“The markets are likely to watch out for Iran’s retaliation on the back of such hawkish actions,” said Abhishek Deshpande, JPMorgan’s head of oil market research and strategy.

“In the worst case scenario, Iran’s attempt to restart its nuclear program could push EU to join U.S. in tightening sanctions on Iran.”

JPMorgan estimates that could cut Iranian oil exports by about 500,000 barrels a day to Japan, South Korea, India, Turkey and the EU.

During an earlier round of sanctions, Mr. Deshpande noted, the EU had an embargo and a ban on oil tanker insurance.

“It was the ban on shipping insurance that really choked their oil exports,” Mr. Deshpande said.

“The ban on European insurance cover for Iranian oil exports from 01 July 2012 curtailed shipments and raised costs for major buyers such as Japan and South Korea. European insurers provide cover for the majority of the world’s oil tanker fleet, which includes third party liability insurance, environmental liability insurance and re-insurance,” he added in a report on what to expect.

This would play out in other areas, as well, notably currency markets and notably for the Canadian dollar, whose fortunes are linked to oil prices.

Mark McCormick, for one, North American head of foreign exchange strategy at TD Securities, forecast a 10-per-cent jump in crude, and thus a 1.3-per-cent gain for the loonie, if the U.S. kills the agreement.

While Canadian exporters would rue a stronger loonie, the oil industry would welcome higher oil prices. And, of course, any sanctions against Iran would add to those already in place against Venezuela.

“Other OPEC producers are not expected to increase production in the face of declines in Iran and Venezuela,” said Moody’s Analytics economist Thomas Nichols.

“Saudi Arabia, in particular, supports an oil price of US$80 per barrel to support its budget and the 2019 initial public offering of state oil giant Saudi Aramco.”

Mr. Nichols believes OPEC production will probably be lower than expected this year, given Iran and Venezuela, which is “a plus” for the Canadian industry.

“With the expectation of slower global supply growth along with ongoing strength in demand, Moody’s Analytics has revised up its oil price forecast,” Mr. Nichols said, adding that the rating agency’s sister company now projects that benchmark West Texas intermediate crude will “float” around US$65 a barrel for most of the year.

“The higher prices will support Canadian output,” he added.

“At this price point, even output in many high-cost fields becomes financially feasible. With Saudi Arabia promising to keep some spare capacity sidelined, Canadian producers will not have to compete as aggressively with rising OPEC output.”

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Markets at a glance

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What to watch for this week

Corporate HR departments, unions and the Bank of Canada will be scouring this week’s jobs report for signs of further wage growth, and what they suggest about the clout of workers at the bargaining table.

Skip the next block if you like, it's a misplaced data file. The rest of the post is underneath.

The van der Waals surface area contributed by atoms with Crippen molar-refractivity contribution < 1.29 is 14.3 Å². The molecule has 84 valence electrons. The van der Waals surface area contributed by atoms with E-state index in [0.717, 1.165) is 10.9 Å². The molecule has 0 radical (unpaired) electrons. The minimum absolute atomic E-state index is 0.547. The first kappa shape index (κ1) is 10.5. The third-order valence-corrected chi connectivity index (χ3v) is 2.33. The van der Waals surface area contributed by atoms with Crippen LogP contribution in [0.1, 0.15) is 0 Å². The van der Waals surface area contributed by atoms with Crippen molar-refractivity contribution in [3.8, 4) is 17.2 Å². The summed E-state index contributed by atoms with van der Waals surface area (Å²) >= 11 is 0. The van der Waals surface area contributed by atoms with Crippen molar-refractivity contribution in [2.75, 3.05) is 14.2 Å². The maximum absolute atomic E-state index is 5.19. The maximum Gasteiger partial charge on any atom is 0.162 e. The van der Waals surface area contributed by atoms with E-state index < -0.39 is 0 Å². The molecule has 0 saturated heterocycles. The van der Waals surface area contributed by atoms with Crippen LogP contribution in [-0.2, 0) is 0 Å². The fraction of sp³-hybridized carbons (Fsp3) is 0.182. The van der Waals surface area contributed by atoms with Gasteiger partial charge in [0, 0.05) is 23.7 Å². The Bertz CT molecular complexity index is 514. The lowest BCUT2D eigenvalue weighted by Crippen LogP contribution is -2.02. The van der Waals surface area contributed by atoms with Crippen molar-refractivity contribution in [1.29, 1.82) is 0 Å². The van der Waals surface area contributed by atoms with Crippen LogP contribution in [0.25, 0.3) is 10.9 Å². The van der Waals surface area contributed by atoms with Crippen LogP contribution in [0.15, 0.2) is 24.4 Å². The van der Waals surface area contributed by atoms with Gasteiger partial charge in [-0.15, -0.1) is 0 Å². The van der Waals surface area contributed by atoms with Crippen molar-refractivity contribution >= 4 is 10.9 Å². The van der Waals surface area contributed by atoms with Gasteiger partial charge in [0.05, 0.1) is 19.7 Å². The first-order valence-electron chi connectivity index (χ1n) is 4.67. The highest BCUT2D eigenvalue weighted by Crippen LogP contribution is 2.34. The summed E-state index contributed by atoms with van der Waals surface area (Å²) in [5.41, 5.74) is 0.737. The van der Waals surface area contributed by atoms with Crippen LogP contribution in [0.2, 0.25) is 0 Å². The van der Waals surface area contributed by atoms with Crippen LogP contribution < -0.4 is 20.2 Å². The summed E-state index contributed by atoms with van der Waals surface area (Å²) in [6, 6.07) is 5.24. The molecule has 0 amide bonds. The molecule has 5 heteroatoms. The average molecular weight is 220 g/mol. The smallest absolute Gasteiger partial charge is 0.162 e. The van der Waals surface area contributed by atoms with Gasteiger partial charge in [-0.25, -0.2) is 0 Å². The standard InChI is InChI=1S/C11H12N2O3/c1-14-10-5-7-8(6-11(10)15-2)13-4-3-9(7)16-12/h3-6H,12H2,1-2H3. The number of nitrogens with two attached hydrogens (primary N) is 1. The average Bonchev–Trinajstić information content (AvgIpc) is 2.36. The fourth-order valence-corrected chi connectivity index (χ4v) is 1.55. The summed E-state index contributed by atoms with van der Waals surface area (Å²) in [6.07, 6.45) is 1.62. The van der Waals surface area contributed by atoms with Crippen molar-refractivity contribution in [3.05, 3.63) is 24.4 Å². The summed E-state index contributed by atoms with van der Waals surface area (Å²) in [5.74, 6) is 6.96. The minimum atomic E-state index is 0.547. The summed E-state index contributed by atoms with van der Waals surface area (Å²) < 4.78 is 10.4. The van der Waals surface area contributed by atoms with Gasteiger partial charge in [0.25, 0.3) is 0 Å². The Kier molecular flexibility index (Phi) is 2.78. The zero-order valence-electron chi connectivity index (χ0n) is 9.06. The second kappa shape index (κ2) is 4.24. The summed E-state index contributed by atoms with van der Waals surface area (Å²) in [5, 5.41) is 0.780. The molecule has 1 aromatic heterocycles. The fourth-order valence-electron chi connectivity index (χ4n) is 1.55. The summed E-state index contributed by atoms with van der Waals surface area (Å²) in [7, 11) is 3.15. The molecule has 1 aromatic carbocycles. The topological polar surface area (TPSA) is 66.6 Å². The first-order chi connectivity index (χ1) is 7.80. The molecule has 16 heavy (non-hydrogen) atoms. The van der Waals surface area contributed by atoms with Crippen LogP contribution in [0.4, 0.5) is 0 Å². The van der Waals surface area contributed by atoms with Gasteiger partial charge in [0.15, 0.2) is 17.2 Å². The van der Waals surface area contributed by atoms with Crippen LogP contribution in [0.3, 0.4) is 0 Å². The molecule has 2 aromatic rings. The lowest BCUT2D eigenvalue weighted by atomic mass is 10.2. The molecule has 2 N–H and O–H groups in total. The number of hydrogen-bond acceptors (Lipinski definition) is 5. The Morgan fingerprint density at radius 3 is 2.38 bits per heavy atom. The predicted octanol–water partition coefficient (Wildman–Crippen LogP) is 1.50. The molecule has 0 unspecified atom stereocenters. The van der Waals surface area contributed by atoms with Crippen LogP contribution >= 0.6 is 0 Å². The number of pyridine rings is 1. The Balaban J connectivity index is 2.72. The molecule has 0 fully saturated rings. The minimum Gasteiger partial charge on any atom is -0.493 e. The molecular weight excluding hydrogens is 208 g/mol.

Economists expect Statistics Canada’s look at April’s labour market to show net job gains of between 10,000 and 25,000, with unemployment holding at a four-decade low of 5.8 per cent.

But beneath those headline numbers on Friday, it will be important to study the pickup in wages and the split between full- and part-time work.

“Wages will be watched closely for signs that what already look like quite tight labour markets are increasing workers’ bargaining power,” Royal Bank of Canada said in a lookahead to the report, citing the fact that annual pay growth sped up to 3.2 per cent in the first quarter from 2.6 per cent in the fourth.

“A big minimum wage hike in Ontario helped, but wages were also up 3 per cent outside of Ontario, by our math.”

Benjamin Reitzes, Bank of Montreal’s Canadian rates and macro strategist, expects the report to show wages rose 3.6 per cent in April from a year earlier, when they outright declined. Some other observers expect to see a bit less.

Toronto-Dominion Bank economists are at the higher end of the range of forecasts, believing the economy churned out 25,000 new jobs. They also believe the gains skewed toward full-time work.

“While full-time employment has seen significant gains over the last year, its share of total employment remains below pre-crisis levels and has room to rise,” TD said.

“April is also one of the strongest months for full-time job growth, outperforming part-time by nearly 30,000 on average since the crisis.”

Friday’s report will also likely be “more representative of underlying momentum” after total first-quarter job losses driven by a sour January, added Royce Mendes of CIBC World Markets.

“Look for job creation to continue adding to incomes this year, supporting consumer spending growth, albeit slightly less than last year’s torrid pace,” he said.